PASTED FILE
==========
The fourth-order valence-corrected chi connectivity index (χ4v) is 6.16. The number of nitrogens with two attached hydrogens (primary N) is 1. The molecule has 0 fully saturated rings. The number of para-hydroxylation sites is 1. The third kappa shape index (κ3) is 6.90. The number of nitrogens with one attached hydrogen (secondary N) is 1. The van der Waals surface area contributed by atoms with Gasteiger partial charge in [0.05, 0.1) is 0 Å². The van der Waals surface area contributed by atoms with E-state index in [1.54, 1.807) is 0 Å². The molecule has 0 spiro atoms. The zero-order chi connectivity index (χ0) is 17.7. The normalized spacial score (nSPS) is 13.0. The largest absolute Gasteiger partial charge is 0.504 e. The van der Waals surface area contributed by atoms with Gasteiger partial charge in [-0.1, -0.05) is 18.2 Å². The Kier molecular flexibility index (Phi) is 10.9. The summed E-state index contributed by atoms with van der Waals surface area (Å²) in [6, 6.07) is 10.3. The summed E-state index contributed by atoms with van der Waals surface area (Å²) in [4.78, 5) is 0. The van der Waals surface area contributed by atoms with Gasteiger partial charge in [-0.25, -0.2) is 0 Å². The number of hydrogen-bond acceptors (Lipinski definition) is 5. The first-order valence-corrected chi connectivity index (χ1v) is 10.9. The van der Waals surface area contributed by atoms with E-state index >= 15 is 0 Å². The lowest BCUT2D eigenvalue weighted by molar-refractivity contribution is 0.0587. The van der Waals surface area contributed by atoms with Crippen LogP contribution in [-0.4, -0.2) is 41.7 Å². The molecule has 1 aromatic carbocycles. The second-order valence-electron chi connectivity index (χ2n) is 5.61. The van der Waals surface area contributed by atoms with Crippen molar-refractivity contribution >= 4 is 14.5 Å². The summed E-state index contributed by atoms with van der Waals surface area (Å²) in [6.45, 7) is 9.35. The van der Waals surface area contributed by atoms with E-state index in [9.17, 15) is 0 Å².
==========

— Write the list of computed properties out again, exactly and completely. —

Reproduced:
The fourth-order valence-corrected chi connectivity index (χ4v) is 6.16. The number of nitrogens with two attached hydrogens (primary N) is 1. The molecule has 0 fully saturated rings. The number of para-hydroxylation sites is 1. The third kappa shape index (κ3) is 6.90. The number of nitrogens with one attached hydrogen (secondary N) is 1. The van der Waals surface area contributed by atoms with Gasteiger partial charge in [0.05, 0.1) is 0 Å². The van der Waals surface area contributed by atoms with E-state index in [1.54, 1.807) is 0 Å². The molecule has 0 spiro atoms. The zero-order chi connectivity index (χ0) is 17.7. The normalized spacial score (nSPS) is 13.0. The largest absolute Gasteiger partial charge is 0.504 e. The van der Waals surface area contributed by atoms with Gasteiger partial charge in [-0.1, -0.05) is 18.2 Å². The Kier molecular flexibility index (Phi) is 10.9. The summed E-state index contributed by atoms with van der Waals surface area (Å²) in [6, 6.07) is 10.3. The summed E-state index contributed by atoms with van der Waals surface area (Å²) in [4.78, 5) is 0. The van der Waals surface area contributed by atoms with Gasteiger partial charge in [-0.25, -0.2) is 0 Å². The number of hydrogen-bond acceptors (Lipinski definition) is 5. The first-order valence-corrected chi connectivity index (χ1v) is 10.9. The van der Waals surface area contributed by atoms with E-state index >= 15 is 0 Å². The lowest BCUT2D eigenvalue weighted by molar-refractivity contribution is 0.0587. The van der Waals surface area contributed by atoms with Crippen LogP contribution in [-0.4, -0.2) is 41.7 Å². The molecule has 1 aromatic carbocycles. The second-order valence-electron chi connectivity index (χ2n) is 5.61. The van der Waals surface area contributed by atoms with Crippen molar-refractivity contribution >= 4 is 14.5 Å². The summed E-state index contributed by atoms with van der Waals surface area (Å²) in [6.45, 7) is 9.35. The van der Waals surface area contributed by atoms with E-state index in [9.17, 15) is 0 Å².